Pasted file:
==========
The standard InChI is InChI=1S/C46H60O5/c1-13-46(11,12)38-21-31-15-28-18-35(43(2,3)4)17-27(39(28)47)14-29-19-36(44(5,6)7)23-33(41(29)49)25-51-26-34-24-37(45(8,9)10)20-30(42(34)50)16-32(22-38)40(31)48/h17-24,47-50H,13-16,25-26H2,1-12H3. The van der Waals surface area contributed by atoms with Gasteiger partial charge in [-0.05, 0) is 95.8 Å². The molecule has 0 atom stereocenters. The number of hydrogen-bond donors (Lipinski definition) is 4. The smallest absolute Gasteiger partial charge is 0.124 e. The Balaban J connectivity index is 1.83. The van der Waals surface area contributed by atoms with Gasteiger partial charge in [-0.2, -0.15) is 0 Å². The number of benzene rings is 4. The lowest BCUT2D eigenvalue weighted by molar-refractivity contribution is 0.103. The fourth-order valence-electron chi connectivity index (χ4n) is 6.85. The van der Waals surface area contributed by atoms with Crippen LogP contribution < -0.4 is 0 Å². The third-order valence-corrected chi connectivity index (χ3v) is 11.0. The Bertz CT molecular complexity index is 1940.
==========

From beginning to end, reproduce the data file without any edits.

The standard InChI is InChI=1S/C46H60O5/c1-13-46(11,12)38-21-31-15-28-18-35(43(2,3)4)17-27(39(28)47)14-29-19-36(44(5,6)7)23-33(41(29)49)25-51-26-34-24-37(45(8,9)10)20-30(42(34)50)16-32(22-38)40(31)48/h17-24,47-50H,13-16,25-26H2,1-12H3. The van der Waals surface area contributed by atoms with Gasteiger partial charge in [-0.05, 0) is 95.8 Å². The molecule has 0 atom stereocenters. The number of hydrogen-bond donors (Lipinski definition) is 4. The smallest absolute Gasteiger partial charge is 0.124 e. The Balaban J connectivity index is 1.83. The van der Waals surface area contributed by atoms with Gasteiger partial charge in [-0.2, -0.15) is 0 Å². The number of benzene rings is 4. The lowest BCUT2D eigenvalue weighted by molar-refractivity contribution is 0.103. The fourth-order valence-electron chi connectivity index (χ4n) is 6.85. The van der Waals surface area contributed by atoms with Crippen LogP contribution < -0.4 is 0 Å². The third-order valence-corrected chi connectivity index (χ3v) is 11.0. The Bertz CT molecular complexity index is 1940.